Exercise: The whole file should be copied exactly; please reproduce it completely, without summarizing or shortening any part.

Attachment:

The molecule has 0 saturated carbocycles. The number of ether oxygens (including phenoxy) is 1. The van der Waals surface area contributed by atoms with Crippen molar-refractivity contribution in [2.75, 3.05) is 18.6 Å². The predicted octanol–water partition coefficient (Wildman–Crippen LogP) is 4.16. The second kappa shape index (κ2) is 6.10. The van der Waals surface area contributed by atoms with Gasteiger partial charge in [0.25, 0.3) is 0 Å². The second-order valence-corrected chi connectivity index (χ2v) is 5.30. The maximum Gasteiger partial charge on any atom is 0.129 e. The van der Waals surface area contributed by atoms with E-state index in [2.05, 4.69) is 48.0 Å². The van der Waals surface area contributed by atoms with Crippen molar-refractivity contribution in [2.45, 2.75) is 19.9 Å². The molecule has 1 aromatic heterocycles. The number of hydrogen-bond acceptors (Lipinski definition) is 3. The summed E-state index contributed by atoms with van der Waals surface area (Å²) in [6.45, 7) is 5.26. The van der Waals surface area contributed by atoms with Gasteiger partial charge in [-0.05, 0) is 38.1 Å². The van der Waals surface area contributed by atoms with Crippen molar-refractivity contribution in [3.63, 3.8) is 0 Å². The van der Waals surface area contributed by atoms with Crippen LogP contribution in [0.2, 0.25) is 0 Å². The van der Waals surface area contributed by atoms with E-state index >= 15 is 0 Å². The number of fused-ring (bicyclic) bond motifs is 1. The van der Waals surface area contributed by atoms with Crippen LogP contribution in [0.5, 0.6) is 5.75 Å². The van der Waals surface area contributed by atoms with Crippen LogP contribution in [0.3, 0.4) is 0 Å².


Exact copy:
The molecule has 0 saturated carbocycles. The number of ether oxygens (including phenoxy) is 1. The van der Waals surface area contributed by atoms with Crippen molar-refractivity contribution in [2.75, 3.05) is 18.6 Å². The predicted octanol–water partition coefficient (Wildman–Crippen LogP) is 4.16. The second kappa shape index (κ2) is 6.10. The van der Waals surface area contributed by atoms with Gasteiger partial charge in [0.25, 0.3) is 0 Å². The second-order valence-corrected chi connectivity index (χ2v) is 5.30. The maximum Gasteiger partial charge on any atom is 0.129 e. The van der Waals surface area contributed by atoms with E-state index in [2.05, 4.69) is 48.0 Å². The van der Waals surface area contributed by atoms with Crippen molar-refractivity contribution in [2.45, 2.75) is 19.9 Å². The molecule has 1 aromatic heterocycles. The number of hydrogen-bond acceptors (Lipinski definition) is 3. The summed E-state index contributed by atoms with van der Waals surface area (Å²) in [6.45, 7) is 5.26. The van der Waals surface area contributed by atoms with Gasteiger partial charge in [-0.05, 0) is 38.1 Å². The van der Waals surface area contributed by atoms with Crippen molar-refractivity contribution in [3.63, 3.8) is 0 Å². The van der Waals surface area contributed by atoms with Crippen LogP contribution in [0.2, 0.25) is 0 Å². The van der Waals surface area contributed by atoms with E-state index >= 15 is 0 Å². The number of fused-ring (bicyclic) bond motifs is 1. The van der Waals surface area contributed by atoms with Crippen LogP contribution in [0.5, 0.6) is 5.75 Å². The van der Waals surface area contributed by atoms with Crippen LogP contribution in [0.3, 0.4) is 0 Å².